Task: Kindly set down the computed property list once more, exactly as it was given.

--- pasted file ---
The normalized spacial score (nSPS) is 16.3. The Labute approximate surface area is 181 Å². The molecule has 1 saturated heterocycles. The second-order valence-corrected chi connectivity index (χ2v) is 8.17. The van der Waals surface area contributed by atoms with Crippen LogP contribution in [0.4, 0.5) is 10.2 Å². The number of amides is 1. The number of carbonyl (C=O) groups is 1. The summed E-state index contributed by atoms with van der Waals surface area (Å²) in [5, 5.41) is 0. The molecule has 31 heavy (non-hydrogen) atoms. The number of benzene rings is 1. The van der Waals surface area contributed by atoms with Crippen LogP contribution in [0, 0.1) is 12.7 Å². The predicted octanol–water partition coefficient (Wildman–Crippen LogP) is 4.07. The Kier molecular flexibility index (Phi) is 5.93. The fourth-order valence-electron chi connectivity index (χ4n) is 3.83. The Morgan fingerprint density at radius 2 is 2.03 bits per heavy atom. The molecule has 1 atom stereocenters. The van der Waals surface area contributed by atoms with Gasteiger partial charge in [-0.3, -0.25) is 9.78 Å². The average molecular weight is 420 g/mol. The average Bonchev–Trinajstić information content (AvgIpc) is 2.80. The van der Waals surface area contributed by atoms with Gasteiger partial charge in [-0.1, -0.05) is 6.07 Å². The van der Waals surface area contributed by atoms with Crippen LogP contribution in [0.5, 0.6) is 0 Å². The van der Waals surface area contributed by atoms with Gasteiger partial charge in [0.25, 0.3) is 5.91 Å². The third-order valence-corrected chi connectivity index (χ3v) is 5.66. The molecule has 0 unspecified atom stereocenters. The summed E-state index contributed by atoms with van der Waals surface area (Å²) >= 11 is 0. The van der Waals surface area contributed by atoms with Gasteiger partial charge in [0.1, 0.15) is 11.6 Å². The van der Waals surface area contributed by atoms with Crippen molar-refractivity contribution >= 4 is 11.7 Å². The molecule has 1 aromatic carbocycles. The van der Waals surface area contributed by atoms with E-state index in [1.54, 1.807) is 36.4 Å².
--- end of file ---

The normalized spacial score (nSPS) is 16.3. The Labute approximate surface area is 181 Å². The molecule has 1 saturated heterocycles. The second-order valence-corrected chi connectivity index (χ2v) is 8.17. The van der Waals surface area contributed by atoms with Crippen LogP contribution in [0.4, 0.5) is 10.2 Å². The number of amides is 1. The number of carbonyl (C=O) groups is 1. The summed E-state index contributed by atoms with van der Waals surface area (Å²) in [5, 5.41) is 0. The molecule has 31 heavy (non-hydrogen) atoms. The number of benzene rings is 1. The van der Waals surface area contributed by atoms with Crippen LogP contribution in [0, 0.1) is 12.7 Å². The predicted octanol–water partition coefficient (Wildman–Crippen LogP) is 4.07. The Kier molecular flexibility index (Phi) is 5.93. The fourth-order valence-electron chi connectivity index (χ4n) is 3.83. The Morgan fingerprint density at radius 2 is 2.03 bits per heavy atom. The molecule has 1 atom stereocenters. The van der Waals surface area contributed by atoms with Gasteiger partial charge in [-0.3, -0.25) is 9.78 Å². The average molecular weight is 420 g/mol. The average Bonchev–Trinajstić information content (AvgIpc) is 2.80. The van der Waals surface area contributed by atoms with Gasteiger partial charge in [-0.1, -0.05) is 6.07 Å². The van der Waals surface area contributed by atoms with Crippen LogP contribution in [0.5, 0.6) is 0 Å². The van der Waals surface area contributed by atoms with Gasteiger partial charge in [0.25, 0.3) is 5.91 Å². The third-order valence-corrected chi connectivity index (χ3v) is 5.66. The molecule has 0 unspecified atom stereocenters. The summed E-state index contributed by atoms with van der Waals surface area (Å²) >= 11 is 0. The van der Waals surface area contributed by atoms with Gasteiger partial charge in [0.1, 0.15) is 11.6 Å². The van der Waals surface area contributed by atoms with Crippen molar-refractivity contribution >= 4 is 11.7 Å². The molecule has 1 aromatic carbocycles. The van der Waals surface area contributed by atoms with E-state index in [1.54, 1.807) is 36.4 Å².